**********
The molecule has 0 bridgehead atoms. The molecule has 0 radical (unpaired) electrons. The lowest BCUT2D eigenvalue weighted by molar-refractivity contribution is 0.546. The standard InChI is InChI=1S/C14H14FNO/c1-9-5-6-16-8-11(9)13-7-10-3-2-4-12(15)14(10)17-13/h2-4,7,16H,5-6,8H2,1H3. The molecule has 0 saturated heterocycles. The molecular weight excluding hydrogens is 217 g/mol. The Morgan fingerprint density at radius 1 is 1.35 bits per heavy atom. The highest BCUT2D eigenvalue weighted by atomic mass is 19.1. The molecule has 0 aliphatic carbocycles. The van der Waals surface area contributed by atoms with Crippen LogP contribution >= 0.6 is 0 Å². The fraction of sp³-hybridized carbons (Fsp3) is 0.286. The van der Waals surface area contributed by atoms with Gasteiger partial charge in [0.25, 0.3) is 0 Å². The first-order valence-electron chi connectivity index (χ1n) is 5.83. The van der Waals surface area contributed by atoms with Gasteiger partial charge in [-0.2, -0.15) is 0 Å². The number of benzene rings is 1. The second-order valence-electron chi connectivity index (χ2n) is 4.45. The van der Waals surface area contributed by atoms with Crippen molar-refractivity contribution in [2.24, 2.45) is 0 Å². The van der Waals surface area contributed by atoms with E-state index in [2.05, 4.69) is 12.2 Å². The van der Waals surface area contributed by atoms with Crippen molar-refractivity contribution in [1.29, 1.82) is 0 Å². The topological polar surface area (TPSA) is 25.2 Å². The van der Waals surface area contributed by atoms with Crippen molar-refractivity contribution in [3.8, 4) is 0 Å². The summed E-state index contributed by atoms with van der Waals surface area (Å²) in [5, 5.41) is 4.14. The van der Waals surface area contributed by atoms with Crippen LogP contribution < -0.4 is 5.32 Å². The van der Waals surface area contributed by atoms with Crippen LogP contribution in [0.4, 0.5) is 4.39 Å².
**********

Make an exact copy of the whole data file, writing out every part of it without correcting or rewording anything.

The molecule has 0 bridgehead atoms. The molecule has 0 radical (unpaired) electrons. The lowest BCUT2D eigenvalue weighted by molar-refractivity contribution is 0.546. The standard InChI is InChI=1S/C14H14FNO/c1-9-5-6-16-8-11(9)13-7-10-3-2-4-12(15)14(10)17-13/h2-4,7,16H,5-6,8H2,1H3. The molecule has 0 saturated heterocycles. The molecular weight excluding hydrogens is 217 g/mol. The Morgan fingerprint density at radius 1 is 1.35 bits per heavy atom. The highest BCUT2D eigenvalue weighted by atomic mass is 19.1. The molecule has 0 aliphatic carbocycles. The van der Waals surface area contributed by atoms with Crippen LogP contribution >= 0.6 is 0 Å². The fraction of sp³-hybridized carbons (Fsp3) is 0.286. The van der Waals surface area contributed by atoms with Gasteiger partial charge in [0.25, 0.3) is 0 Å². The first-order valence-electron chi connectivity index (χ1n) is 5.83. The van der Waals surface area contributed by atoms with Gasteiger partial charge in [-0.2, -0.15) is 0 Å². The number of benzene rings is 1. The second-order valence-electron chi connectivity index (χ2n) is 4.45. The van der Waals surface area contributed by atoms with Crippen molar-refractivity contribution in [2.24, 2.45) is 0 Å². The van der Waals surface area contributed by atoms with E-state index in [2.05, 4.69) is 12.2 Å². The van der Waals surface area contributed by atoms with Crippen molar-refractivity contribution in [1.29, 1.82) is 0 Å². The topological polar surface area (TPSA) is 25.2 Å². The van der Waals surface area contributed by atoms with Crippen molar-refractivity contribution in [3.8, 4) is 0 Å². The summed E-state index contributed by atoms with van der Waals surface area (Å²) in [5, 5.41) is 4.14. The van der Waals surface area contributed by atoms with Crippen LogP contribution < -0.4 is 5.32 Å². The van der Waals surface area contributed by atoms with Crippen LogP contribution in [0.4, 0.5) is 4.39 Å².